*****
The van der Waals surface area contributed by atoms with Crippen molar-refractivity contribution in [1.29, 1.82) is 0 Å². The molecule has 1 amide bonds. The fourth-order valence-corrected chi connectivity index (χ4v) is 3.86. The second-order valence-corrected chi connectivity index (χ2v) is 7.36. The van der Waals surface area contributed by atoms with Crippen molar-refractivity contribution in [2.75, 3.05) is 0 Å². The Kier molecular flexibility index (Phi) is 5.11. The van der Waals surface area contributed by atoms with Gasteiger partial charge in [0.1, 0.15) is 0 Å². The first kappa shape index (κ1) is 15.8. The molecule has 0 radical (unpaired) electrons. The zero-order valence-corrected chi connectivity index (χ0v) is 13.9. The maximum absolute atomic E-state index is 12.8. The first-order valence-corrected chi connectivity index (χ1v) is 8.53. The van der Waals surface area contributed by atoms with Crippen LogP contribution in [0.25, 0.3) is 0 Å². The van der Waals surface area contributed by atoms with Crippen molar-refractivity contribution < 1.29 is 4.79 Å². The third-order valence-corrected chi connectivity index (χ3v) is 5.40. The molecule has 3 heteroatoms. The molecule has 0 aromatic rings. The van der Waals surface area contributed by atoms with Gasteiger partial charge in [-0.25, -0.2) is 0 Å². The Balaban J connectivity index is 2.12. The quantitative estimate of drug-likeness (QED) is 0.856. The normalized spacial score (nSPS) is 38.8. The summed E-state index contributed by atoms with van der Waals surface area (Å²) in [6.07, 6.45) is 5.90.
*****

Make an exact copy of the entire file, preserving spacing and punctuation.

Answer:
The van der Waals surface area contributed by atoms with Crippen molar-refractivity contribution in [1.29, 1.82) is 0 Å². The molecule has 1 amide bonds. The fourth-order valence-corrected chi connectivity index (χ4v) is 3.86. The second-order valence-corrected chi connectivity index (χ2v) is 7.36. The van der Waals surface area contributed by atoms with Crippen molar-refractivity contribution in [2.75, 3.05) is 0 Å². The Kier molecular flexibility index (Phi) is 5.11. The van der Waals surface area contributed by atoms with Gasteiger partial charge in [0.1, 0.15) is 0 Å². The first kappa shape index (κ1) is 15.8. The molecule has 0 radical (unpaired) electrons. The zero-order valence-corrected chi connectivity index (χ0v) is 13.9. The maximum absolute atomic E-state index is 12.8. The first-order valence-corrected chi connectivity index (χ1v) is 8.53. The van der Waals surface area contributed by atoms with Crippen LogP contribution in [0.25, 0.3) is 0 Å². The van der Waals surface area contributed by atoms with Crippen molar-refractivity contribution < 1.29 is 4.79 Å². The third-order valence-corrected chi connectivity index (χ3v) is 5.40. The molecule has 3 heteroatoms. The molecule has 0 aromatic rings. The van der Waals surface area contributed by atoms with Gasteiger partial charge in [-0.25, -0.2) is 0 Å². The Balaban J connectivity index is 2.12. The quantitative estimate of drug-likeness (QED) is 0.856. The normalized spacial score (nSPS) is 38.8. The summed E-state index contributed by atoms with van der Waals surface area (Å²) in [6.07, 6.45) is 5.90.